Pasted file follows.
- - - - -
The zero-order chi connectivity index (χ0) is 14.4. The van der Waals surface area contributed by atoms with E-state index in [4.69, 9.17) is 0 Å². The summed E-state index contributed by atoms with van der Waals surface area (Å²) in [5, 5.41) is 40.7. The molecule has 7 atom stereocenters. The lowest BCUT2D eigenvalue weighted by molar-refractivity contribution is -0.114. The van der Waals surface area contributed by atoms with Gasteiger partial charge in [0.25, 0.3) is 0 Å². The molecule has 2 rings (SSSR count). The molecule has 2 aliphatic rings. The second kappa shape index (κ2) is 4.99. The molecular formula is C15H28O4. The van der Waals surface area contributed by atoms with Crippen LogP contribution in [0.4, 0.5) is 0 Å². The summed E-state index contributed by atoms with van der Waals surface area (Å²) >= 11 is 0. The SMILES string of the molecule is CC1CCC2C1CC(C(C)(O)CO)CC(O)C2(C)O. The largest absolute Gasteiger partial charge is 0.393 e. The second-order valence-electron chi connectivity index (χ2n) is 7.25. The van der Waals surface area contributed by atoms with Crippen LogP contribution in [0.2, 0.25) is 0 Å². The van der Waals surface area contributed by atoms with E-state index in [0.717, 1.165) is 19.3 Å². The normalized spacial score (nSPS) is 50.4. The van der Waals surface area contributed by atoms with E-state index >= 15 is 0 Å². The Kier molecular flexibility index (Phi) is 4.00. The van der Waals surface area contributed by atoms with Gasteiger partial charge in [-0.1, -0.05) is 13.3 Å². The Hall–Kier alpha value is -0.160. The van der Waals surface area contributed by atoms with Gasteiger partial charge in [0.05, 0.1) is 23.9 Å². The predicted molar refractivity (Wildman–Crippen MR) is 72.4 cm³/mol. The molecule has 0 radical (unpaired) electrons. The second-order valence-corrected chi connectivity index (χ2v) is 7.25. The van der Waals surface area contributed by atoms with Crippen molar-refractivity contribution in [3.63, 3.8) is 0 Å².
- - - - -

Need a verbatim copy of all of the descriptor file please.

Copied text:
The zero-order chi connectivity index (χ0) is 14.4. The van der Waals surface area contributed by atoms with E-state index in [4.69, 9.17) is 0 Å². The summed E-state index contributed by atoms with van der Waals surface area (Å²) in [5, 5.41) is 40.7. The molecule has 7 atom stereocenters. The lowest BCUT2D eigenvalue weighted by molar-refractivity contribution is -0.114. The van der Waals surface area contributed by atoms with Gasteiger partial charge in [0.25, 0.3) is 0 Å². The molecule has 2 rings (SSSR count). The molecule has 2 aliphatic rings. The second kappa shape index (κ2) is 4.99. The molecular formula is C15H28O4. The van der Waals surface area contributed by atoms with Crippen LogP contribution in [0.4, 0.5) is 0 Å². The summed E-state index contributed by atoms with van der Waals surface area (Å²) >= 11 is 0. The SMILES string of the molecule is CC1CCC2C1CC(C(C)(O)CO)CC(O)C2(C)O. The largest absolute Gasteiger partial charge is 0.393 e. The second-order valence-electron chi connectivity index (χ2n) is 7.25. The van der Waals surface area contributed by atoms with Crippen LogP contribution in [0.2, 0.25) is 0 Å². The van der Waals surface area contributed by atoms with E-state index in [0.717, 1.165) is 19.3 Å². The normalized spacial score (nSPS) is 50.4. The van der Waals surface area contributed by atoms with E-state index >= 15 is 0 Å². The Kier molecular flexibility index (Phi) is 4.00. The van der Waals surface area contributed by atoms with Gasteiger partial charge in [-0.1, -0.05) is 13.3 Å². The Hall–Kier alpha value is -0.160. The van der Waals surface area contributed by atoms with Gasteiger partial charge in [0.05, 0.1) is 23.9 Å². The predicted molar refractivity (Wildman–Crippen MR) is 72.4 cm³/mol. The molecule has 0 radical (unpaired) electrons. The second-order valence-corrected chi connectivity index (χ2v) is 7.25. The van der Waals surface area contributed by atoms with Crippen molar-refractivity contribution in [3.63, 3.8) is 0 Å².